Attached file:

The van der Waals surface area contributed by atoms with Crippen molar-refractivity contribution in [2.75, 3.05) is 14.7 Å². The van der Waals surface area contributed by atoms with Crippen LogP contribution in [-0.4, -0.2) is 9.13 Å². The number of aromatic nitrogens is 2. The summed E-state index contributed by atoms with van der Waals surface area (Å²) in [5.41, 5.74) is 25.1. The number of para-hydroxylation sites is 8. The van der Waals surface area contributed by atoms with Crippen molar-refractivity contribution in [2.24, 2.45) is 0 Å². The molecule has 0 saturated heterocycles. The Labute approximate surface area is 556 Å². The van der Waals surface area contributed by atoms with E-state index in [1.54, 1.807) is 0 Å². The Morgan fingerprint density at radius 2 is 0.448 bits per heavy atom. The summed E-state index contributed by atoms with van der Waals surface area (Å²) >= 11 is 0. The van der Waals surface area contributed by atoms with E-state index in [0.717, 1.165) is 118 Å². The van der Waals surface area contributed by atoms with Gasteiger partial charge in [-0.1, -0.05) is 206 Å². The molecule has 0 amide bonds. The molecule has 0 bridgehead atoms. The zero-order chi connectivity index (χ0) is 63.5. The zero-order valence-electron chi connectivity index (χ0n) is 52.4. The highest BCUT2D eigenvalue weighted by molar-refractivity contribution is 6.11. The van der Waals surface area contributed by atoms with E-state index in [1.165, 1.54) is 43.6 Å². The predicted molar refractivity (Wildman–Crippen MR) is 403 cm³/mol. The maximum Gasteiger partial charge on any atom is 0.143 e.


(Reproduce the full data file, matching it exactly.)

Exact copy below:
The van der Waals surface area contributed by atoms with Crippen molar-refractivity contribution in [2.75, 3.05) is 14.7 Å². The van der Waals surface area contributed by atoms with Crippen LogP contribution in [-0.4, -0.2) is 9.13 Å². The number of aromatic nitrogens is 2. The summed E-state index contributed by atoms with van der Waals surface area (Å²) in [5.41, 5.74) is 25.1. The number of para-hydroxylation sites is 8. The van der Waals surface area contributed by atoms with Crippen molar-refractivity contribution in [2.24, 2.45) is 0 Å². The molecule has 0 saturated heterocycles. The Labute approximate surface area is 556 Å². The van der Waals surface area contributed by atoms with E-state index in [1.54, 1.807) is 0 Å². The Morgan fingerprint density at radius 2 is 0.448 bits per heavy atom. The summed E-state index contributed by atoms with van der Waals surface area (Å²) >= 11 is 0. The van der Waals surface area contributed by atoms with E-state index in [0.717, 1.165) is 118 Å². The van der Waals surface area contributed by atoms with Gasteiger partial charge in [-0.1, -0.05) is 206 Å². The molecule has 0 amide bonds. The molecule has 0 bridgehead atoms. The zero-order chi connectivity index (χ0) is 63.5. The zero-order valence-electron chi connectivity index (χ0n) is 52.4. The highest BCUT2D eigenvalue weighted by molar-refractivity contribution is 6.11. The van der Waals surface area contributed by atoms with E-state index in [1.165, 1.54) is 43.6 Å². The predicted molar refractivity (Wildman–Crippen MR) is 403 cm³/mol. The maximum Gasteiger partial charge on any atom is 0.143 e.